Delta Saw Part


I have an old Delta 10" compound miter saw. I don't know the model number, I looked all over and did not see any sort of a model number.
Here are some pictures of the saw:
http://i173.photobucket.com/albums/w67/143house/pub/P1020961.jpg
http://i173.photobucket.com/albums/w67/143house/pub/P1020962.jpg
The plastic clear shield is broken. I used it to cut a 2" PVC pipe, and I held on to the pipe on one end, as soon as it's cut, the other end, being that it's round, rolls a little towards the blade and BAM it hits the blade and the rotating blade broke the pipe into pieces and one piece flew 10' into the other end of my garage, but the clear shield is also broken as a result as you can see from the pictures.
I then searched and found this site:
http://www.ereplacementparts.com/delta-miter-saw-parts-c-3275_3503.html
I figured I could find the part but I am not sure which model I have...it kind of look like a "Delta 36-075 Type 1 Compound Miter Saw Parts" but it could be Type 2 or Type 3? I am not sure. How would I determine my exact model.
While I am at it, what is the best way to cut a 2" or 3" PVC pipe? I could use a sawzall but a miter saw is so fast and clean, but I have trouble keeping the other end from rolling towards the wrong spot and this could be hazardous.
Thanks,
MC
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A PVC saw, of course, Available at any goodhardware store for about $20 or less. They have a wide blade and can easily make a square cut.
(Amazon.com product link shortened)
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MiamiCuse wrote:

The best way to cut PVC pipe fast and square is with an old classic miter box and hand saw.
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re: "I have an old Delta 10" compound miter saw."
How "old" can it be? It still has the labels on it! <g>
re: "How would I determine my exact model."
Call Delta or one of the parts houses. They can probably tell you about an identifying feature, like "Type 1 has a Phillips head screw here, while the Type 2 uses a Allen screw" or something like that.
re: "looks like Type 1 ... it could be Type 2 or Type 3"
All three pages show a "guard" P/N 488870-00 as a "Popular Part" on the right hand side. I'd be willing to bet it's the same guard for all 3 Types, but once again, a phone call will settle that issue.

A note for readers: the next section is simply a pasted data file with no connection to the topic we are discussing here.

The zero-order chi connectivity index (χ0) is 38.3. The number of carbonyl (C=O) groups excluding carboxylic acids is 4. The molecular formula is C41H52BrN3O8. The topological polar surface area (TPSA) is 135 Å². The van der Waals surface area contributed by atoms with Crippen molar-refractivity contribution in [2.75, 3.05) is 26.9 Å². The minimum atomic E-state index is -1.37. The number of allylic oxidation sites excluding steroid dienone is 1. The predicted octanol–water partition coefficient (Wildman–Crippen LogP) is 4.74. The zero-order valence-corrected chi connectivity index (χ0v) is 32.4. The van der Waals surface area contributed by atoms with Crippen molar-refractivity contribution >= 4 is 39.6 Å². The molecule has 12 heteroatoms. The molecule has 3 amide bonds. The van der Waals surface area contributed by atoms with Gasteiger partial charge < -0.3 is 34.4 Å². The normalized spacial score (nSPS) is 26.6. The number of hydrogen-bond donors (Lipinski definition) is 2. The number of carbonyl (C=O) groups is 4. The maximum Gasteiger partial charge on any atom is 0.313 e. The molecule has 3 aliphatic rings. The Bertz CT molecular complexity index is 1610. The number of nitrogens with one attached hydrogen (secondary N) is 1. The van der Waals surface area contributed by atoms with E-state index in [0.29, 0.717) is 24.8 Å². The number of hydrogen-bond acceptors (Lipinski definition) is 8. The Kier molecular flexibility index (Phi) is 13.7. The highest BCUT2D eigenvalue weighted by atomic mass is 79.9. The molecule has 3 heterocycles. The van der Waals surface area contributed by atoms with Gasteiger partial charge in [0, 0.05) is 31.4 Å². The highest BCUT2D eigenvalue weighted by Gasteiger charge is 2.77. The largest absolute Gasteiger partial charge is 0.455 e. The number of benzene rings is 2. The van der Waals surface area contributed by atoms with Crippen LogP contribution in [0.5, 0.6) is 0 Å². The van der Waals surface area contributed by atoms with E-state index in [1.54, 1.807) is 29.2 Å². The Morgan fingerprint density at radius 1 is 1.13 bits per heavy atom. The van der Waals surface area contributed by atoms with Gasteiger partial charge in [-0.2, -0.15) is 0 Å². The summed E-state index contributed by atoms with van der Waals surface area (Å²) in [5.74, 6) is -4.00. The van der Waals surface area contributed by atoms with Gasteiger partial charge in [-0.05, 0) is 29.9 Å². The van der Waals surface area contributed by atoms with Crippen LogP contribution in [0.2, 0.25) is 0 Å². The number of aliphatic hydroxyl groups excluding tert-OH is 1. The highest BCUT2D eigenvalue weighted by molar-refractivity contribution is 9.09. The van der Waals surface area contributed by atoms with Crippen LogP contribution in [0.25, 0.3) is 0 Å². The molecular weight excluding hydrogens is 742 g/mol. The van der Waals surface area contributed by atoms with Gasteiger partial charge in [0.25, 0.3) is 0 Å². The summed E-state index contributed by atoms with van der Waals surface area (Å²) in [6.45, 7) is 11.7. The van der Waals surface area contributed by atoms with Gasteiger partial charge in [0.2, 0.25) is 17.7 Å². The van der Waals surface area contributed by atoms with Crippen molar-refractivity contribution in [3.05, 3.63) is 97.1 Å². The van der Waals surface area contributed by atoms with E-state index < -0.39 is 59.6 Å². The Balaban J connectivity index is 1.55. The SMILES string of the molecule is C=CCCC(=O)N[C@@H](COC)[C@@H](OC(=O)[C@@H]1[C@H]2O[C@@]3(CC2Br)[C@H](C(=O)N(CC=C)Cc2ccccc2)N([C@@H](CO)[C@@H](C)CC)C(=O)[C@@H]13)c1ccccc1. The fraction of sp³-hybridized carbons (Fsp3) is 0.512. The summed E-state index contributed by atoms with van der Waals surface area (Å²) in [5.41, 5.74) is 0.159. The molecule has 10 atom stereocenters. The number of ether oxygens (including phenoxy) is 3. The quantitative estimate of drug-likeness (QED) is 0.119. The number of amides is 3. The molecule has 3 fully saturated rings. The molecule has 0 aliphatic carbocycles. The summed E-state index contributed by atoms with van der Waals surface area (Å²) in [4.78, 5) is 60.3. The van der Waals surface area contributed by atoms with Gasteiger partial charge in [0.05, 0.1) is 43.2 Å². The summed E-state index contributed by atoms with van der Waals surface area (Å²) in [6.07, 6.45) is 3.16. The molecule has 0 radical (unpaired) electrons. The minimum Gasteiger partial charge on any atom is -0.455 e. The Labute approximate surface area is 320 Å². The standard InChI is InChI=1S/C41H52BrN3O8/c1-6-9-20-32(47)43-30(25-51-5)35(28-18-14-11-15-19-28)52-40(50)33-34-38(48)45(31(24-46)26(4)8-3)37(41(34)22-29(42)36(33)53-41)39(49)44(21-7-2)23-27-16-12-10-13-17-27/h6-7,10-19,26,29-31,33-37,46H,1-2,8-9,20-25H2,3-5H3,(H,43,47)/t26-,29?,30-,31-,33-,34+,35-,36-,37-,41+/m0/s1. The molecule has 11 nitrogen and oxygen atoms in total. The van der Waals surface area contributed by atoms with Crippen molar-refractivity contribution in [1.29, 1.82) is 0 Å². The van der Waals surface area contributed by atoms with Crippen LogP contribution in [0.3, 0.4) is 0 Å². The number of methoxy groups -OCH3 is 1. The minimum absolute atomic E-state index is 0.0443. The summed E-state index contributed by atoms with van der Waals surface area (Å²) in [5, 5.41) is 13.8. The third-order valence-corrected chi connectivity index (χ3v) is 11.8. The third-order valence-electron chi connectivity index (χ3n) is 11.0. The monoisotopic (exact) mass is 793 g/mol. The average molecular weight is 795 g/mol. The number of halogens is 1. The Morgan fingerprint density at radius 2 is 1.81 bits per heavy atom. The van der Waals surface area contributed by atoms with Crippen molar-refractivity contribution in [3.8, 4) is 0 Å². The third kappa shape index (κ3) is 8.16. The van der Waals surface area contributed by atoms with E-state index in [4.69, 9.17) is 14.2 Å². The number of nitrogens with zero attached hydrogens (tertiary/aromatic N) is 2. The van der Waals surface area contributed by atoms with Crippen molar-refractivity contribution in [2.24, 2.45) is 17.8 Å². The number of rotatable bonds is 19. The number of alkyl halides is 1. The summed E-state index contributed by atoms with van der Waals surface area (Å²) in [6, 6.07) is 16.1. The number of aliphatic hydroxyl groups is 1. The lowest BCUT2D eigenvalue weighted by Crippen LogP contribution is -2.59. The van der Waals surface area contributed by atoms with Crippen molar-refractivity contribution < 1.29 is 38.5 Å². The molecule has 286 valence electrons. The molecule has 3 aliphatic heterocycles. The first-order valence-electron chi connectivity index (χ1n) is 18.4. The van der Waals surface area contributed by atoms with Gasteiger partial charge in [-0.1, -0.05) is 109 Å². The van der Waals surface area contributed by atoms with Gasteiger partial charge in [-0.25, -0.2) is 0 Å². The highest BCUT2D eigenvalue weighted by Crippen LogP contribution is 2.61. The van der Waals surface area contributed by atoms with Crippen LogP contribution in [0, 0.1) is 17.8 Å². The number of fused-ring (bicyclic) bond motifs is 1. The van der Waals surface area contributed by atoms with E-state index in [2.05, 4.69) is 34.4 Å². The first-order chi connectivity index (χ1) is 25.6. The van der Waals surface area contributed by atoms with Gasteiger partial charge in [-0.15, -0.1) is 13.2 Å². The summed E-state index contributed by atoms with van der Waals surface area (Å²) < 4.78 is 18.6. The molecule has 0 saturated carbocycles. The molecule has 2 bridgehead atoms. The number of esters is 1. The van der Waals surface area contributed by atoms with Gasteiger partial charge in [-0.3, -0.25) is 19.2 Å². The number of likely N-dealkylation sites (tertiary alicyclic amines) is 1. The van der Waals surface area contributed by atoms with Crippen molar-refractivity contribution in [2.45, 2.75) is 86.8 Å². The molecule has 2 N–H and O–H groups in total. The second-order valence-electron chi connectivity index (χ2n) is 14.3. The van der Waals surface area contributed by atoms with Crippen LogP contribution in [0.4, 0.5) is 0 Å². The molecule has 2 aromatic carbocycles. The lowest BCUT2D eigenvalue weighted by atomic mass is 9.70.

re: "what is the best way to cut a 2" or 3" PVC pipe?"
What kind of blade are you using? I cut PVC on my Delta all the time with no kickback using a 60 tooth carbide tipped finishing blade.
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wrote:

http://i173.photobucket.com/albums/w67/143house/pub/P1020961.jpghttp://i173.photobucket.com/albums/w67/143house/pub/P1020962.jpg
No it is not that I have kick backs.
What happens is if I cut a PVC pipe (say 2" diameter), I hold it with my left hand, my right hand is on the saw handle and I lower the blade to cut the pipe. As I lower the blade to make the cut, as soon as the cut is done, I am still holding the part with my left hand, the other left over piece on the right side of the blade is free, and since it's rounded, it rolls in whatever direction it wants, if it's a long piece it just stays put. If it's a small piece it may roll to the blade as I raise the blade and it bounces off and if it hits me it might not be such a pleasant experience.
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MiamiCuse wrote: <snip>

Any reason you can't either clamp it or stick a piece of scrap lumber down the middle to keep it from flying every which way?
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re: "If it's a small piece it may roll to the blade as I raise the blade and it bounces off and if it hits me it might not be such a pleasant experience"
In the cases where you think it will be a problem (small cutoffs) release the trigger and let the balde stop before you raise it.
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Go here and you should be able to identify it. http://www.dewaltservicenet.com /
I bought an older used DP and was easily able to order the rack, handle and chuck key from tham at a good price.
They make you register but I don't seem to get spammed from them.
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The model and serial number are located on the back side of the motor housing opposite the handle. It took me a couple of minutes to find it.
Your saw looks a model or 2 newer than mine but the guard looks the same. I am inclined to agree with the poster who said "this part hasn't changed much."
Don't cut PVC with this saw.
Colbyt
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A couple of suggestions.
A less aggressive blade would probably reduce the chance of catching the loose piece with one of those big honking teeth.
It will slow you down a bit, but one of the uses for those metal plates at the back of the cutting surface is to clamp things to...
As someone else said, if you're cutting small pieces, you can always just wait for the blade to stop.
I also find the plastic guard annoying (especially since I burned it cutting steel tube with an abrasive blade and it's now opaque), but I can sure see a blade catching on something someday and shattering at 5000 rpm, so I'm leaving it on. Safety glasses won't keep my ears attached (that guard might not either, but it may slow things down). I use the thumb of my right hand to hold it out of the way while I line things up or if I'm using an abrasive blade (which I understand is much more likely to shatter, but a lot less dangerous if it does).
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